Preservation Hall Jazz Band has announced the release of their new album A Tuba To Cuba, the soundtrack to the critically acclaimed documentary directed by T.G. Herrington and Danny Clinch, out June 28, 2019 via Sub Pop. Today, they have released the track ‘Keep Your Head Up’ from the album.
“We are so proud and honoured to share a project we’ve poured so much of ourselves into,” says Ben Jaffe.
The impact visiting Cuba had on us will live with us both individually and as a band forever. We’re still absorbing everything we experienced.
“We went to Cuba in prayer position,” says Preservation Hall band leader and bass player Ben Jaffe when he speaks of the pilgrimage he and the group took to Cuba in December 2015. “We went to receive an offer at the same time. We had never experienced a moment like this, it felt as though all roads were intersecting at once.”
The critically acclaimed 2019 documentary A Tuba to Cuba documented the band’s journey as they explored the links that connect New Orleans and Cuba so indelibly – their shared, tragic history as destinations where enslaved Africans struggled to simply survive, and their current status as places where the cultural inheritance from those ancestors is kept alive in both song and deed – but that was only half the story. This collection of songs, a musical account of a generations-in-the-making reunion of musical families separated by time, politics, and distance, tells the other half.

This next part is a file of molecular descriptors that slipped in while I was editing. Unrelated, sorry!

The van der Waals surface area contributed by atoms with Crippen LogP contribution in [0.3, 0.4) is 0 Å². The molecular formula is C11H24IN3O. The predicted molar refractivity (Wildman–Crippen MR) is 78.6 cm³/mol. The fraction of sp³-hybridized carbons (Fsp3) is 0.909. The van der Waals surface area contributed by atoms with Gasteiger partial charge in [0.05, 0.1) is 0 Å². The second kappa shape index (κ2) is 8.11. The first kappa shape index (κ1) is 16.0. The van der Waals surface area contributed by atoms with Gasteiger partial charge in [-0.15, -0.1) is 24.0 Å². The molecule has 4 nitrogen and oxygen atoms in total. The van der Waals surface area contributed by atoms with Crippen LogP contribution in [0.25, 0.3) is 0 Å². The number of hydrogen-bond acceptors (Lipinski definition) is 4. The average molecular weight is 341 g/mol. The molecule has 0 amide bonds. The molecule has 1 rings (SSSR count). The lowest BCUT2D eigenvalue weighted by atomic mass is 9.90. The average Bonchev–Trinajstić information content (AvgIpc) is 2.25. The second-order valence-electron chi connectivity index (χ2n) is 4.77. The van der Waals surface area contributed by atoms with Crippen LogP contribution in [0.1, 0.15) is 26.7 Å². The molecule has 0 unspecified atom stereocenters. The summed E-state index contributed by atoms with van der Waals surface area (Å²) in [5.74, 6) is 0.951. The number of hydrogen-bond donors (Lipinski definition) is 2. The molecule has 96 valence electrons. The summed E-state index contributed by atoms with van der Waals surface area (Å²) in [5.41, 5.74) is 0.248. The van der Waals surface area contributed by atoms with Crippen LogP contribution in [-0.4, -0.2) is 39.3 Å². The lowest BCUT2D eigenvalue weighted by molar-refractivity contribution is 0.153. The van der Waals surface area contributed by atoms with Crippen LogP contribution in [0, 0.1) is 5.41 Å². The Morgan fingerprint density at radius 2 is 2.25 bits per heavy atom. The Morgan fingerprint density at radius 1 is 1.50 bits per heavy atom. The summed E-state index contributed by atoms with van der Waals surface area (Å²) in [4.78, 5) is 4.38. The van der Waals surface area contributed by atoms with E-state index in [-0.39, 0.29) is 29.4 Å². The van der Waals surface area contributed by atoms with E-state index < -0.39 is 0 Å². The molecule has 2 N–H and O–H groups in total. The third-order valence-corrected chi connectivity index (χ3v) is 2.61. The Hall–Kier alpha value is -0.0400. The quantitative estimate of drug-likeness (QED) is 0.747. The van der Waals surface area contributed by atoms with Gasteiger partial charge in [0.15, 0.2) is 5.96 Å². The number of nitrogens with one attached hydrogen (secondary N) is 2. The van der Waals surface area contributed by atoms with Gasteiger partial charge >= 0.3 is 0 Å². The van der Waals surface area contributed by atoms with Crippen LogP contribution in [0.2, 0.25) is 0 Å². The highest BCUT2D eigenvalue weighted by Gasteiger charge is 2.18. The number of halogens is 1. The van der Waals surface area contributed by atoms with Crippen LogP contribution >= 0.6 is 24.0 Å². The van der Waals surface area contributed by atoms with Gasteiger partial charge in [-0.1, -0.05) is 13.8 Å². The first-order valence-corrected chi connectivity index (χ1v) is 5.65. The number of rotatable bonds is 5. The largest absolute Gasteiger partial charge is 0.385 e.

When asked to describe the collection of songs assembled on Tuba to Cuba, Jaffe sums it up by saying, “It’s like listening to the radio.” And yes, A Tuba to Cuba actually feels less like an ordinary soundtrack and more like a living document, a recording of a broadcast that’s been waiting to exist, a modern version of the static-y radio signals that were broadcast between America to the Caribbean in the early and mid-20th century, sending the sounds of jazz and mambo and R&B and more back and forth across the vast divides of water and culture and politics. It’s a story, this album, and the tale being told mirrors the band’s experience.
The resulting collection of songs is what Jaffe describes as “a beautiful conversation.” The music of A Tuba to Cuba is an ecstatic expression of that ongoing conversation, a restless and lush trip up and down strange FM wavelengths bridging thousands of miles and hundreds of years, where all involved are talking with each other and over each other in excitement, charged with the thrill of recognition of the evidence of their shared familial roots, an undeniable kinship rooted in bloodlines, rhythm, and melody.